Trivia: Everyone knows Guy Pearce came to the fore after appearing as Mike in Neighbours, but he’s also an accomplished saxophone player, as he did occasionally on the show, and I saw him perform at Foo Foo Lamarr’s club in Oldham, Greater Manchester, back in 1988, followed by a Michael Jackson impersonator and then Foo Foo himself. Great times 🙂
Presented in the original 2.35:1 theatrical ratio and in 1080p high definition, the picture is bright, colourful and sharp and a cracking transfer all-round. For the record, I’m watching on a Panasonic 37″ Plasma screen via a Samsung BD-P1500 Blu-ray player.
Audio-wise, you get a 5.1 DTS HD MA soundtrack, for which I got the 5.1 DTS version, not that you’d know it as it just comes across like a standard Dolby Surround soundtrack. There are no split-surround effects, whatsoever.
The extras omit one feature from the Limited Edition DVD which allowed the viewer to watch the film in chronological order. Why?? I was really looking forward to that. Anyway, here’s what you do get:
- Anatomy of a Scene (25:14): Well, not really any particular scene but analysing the film in general and how its unique structure fits together, as it’s difficult to tie any one scene down in particular, and being a general sort of ‘making of’.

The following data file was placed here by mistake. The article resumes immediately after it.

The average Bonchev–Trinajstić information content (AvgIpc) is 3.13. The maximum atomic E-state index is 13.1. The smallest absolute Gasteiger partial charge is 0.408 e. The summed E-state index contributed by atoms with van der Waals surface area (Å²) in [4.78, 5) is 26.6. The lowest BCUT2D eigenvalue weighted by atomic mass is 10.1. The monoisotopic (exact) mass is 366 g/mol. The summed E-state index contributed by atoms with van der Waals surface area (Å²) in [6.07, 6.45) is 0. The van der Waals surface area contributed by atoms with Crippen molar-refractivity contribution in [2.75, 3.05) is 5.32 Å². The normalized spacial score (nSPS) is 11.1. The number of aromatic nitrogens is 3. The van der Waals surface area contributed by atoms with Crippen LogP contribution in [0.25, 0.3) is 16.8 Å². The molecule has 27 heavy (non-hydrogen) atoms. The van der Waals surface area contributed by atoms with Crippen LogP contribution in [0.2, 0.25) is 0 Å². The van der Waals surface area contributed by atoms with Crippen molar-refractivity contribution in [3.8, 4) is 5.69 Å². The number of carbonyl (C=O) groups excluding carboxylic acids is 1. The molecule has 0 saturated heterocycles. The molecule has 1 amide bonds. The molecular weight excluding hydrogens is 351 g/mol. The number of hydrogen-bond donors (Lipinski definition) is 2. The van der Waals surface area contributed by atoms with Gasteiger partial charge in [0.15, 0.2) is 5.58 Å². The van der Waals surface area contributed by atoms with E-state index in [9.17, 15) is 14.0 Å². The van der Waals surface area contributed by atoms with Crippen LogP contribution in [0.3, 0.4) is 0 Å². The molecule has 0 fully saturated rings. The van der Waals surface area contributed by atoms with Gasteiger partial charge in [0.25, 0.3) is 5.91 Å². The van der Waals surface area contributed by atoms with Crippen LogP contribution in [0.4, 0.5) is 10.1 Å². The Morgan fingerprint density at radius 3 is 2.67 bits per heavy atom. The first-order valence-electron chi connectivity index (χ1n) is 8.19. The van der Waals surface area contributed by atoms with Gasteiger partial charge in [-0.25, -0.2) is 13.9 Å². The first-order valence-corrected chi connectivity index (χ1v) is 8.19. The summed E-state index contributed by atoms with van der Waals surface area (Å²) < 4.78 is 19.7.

Mixing letterbox clips of the film with chat from various cast and crew members and the director, the latter part was clearly shot in 4:3 and then matted to 16:9 as, early on, when someone appears onscreen, e.g. writer/director Christopher Nolan being the first, it just says, “writer/director” at what is apparently the bottom of the screen, when his name would follow underneath. This continues for everyone else. How ridiculous. I can’t really blame the distributors for this as this segment has been put together by the Sundance Channel.
- IFC Interview with Christopher Nolan (23:50): The director talks about the film on the Independent Film Channel. This is split into five chapters, but oddly, stuck in the middle of a sentence(!)
- Interview with Guy Pearce (12:54): A fairly standard interview in which he talks about how he felt about making the film. This is split into two chapters, in the same clunky way.
- Split-screen shooting script: The entire thing. A wonderful extra for massive fans of the film.
- Memento Mori, narrated by Jonathan Nolan (34:02): The film came about from a short story written by the director’s brother, and here he narrates it.
- Production stills and sketches: 40 images in total, with the theme music playing in the background. There’s no time limit, as such, to this, and most of the subsequent extras, as the music plays whether you skip through the pictures manually or let it do it in its own time.